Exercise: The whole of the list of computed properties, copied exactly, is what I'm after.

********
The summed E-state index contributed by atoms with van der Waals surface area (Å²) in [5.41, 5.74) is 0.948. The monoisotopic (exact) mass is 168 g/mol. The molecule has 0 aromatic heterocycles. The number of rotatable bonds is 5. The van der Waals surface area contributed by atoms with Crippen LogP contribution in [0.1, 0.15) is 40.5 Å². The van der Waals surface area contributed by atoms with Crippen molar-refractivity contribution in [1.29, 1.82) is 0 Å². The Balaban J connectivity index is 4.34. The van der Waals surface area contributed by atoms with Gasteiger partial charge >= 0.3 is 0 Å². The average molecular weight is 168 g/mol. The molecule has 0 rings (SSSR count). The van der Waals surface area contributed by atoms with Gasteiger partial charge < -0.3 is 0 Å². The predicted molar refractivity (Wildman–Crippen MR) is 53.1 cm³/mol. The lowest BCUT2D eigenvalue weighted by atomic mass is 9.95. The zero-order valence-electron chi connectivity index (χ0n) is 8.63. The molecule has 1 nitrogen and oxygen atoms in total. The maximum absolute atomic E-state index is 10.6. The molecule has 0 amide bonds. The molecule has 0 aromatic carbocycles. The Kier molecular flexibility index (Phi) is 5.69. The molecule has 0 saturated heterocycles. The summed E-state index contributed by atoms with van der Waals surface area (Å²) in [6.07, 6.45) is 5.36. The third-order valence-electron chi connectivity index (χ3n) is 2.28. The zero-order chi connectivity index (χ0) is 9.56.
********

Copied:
The summed E-state index contributed by atoms with van der Waals surface area (Å²) in [5.41, 5.74) is 0.948. The monoisotopic (exact) mass is 168 g/mol. The molecule has 0 aromatic heterocycles. The number of rotatable bonds is 5. The van der Waals surface area contributed by atoms with Crippen LogP contribution in [0.1, 0.15) is 40.5 Å². The van der Waals surface area contributed by atoms with Crippen molar-refractivity contribution in [1.29, 1.82) is 0 Å². The Balaban J connectivity index is 4.34. The van der Waals surface area contributed by atoms with Gasteiger partial charge >= 0.3 is 0 Å². The average molecular weight is 168 g/mol. The molecule has 0 rings (SSSR count). The van der Waals surface area contributed by atoms with Gasteiger partial charge < -0.3 is 0 Å². The predicted molar refractivity (Wildman–Crippen MR) is 53.1 cm³/mol. The lowest BCUT2D eigenvalue weighted by atomic mass is 9.95. The zero-order valence-electron chi connectivity index (χ0n) is 8.63. The molecule has 1 nitrogen and oxygen atoms in total. The maximum absolute atomic E-state index is 10.6. The molecule has 0 amide bonds. The molecule has 0 aromatic carbocycles. The Kier molecular flexibility index (Phi) is 5.69. The molecule has 0 saturated heterocycles. The summed E-state index contributed by atoms with van der Waals surface area (Å²) in [6.07, 6.45) is 5.36. The third-order valence-electron chi connectivity index (χ3n) is 2.28. The zero-order chi connectivity index (χ0) is 9.56.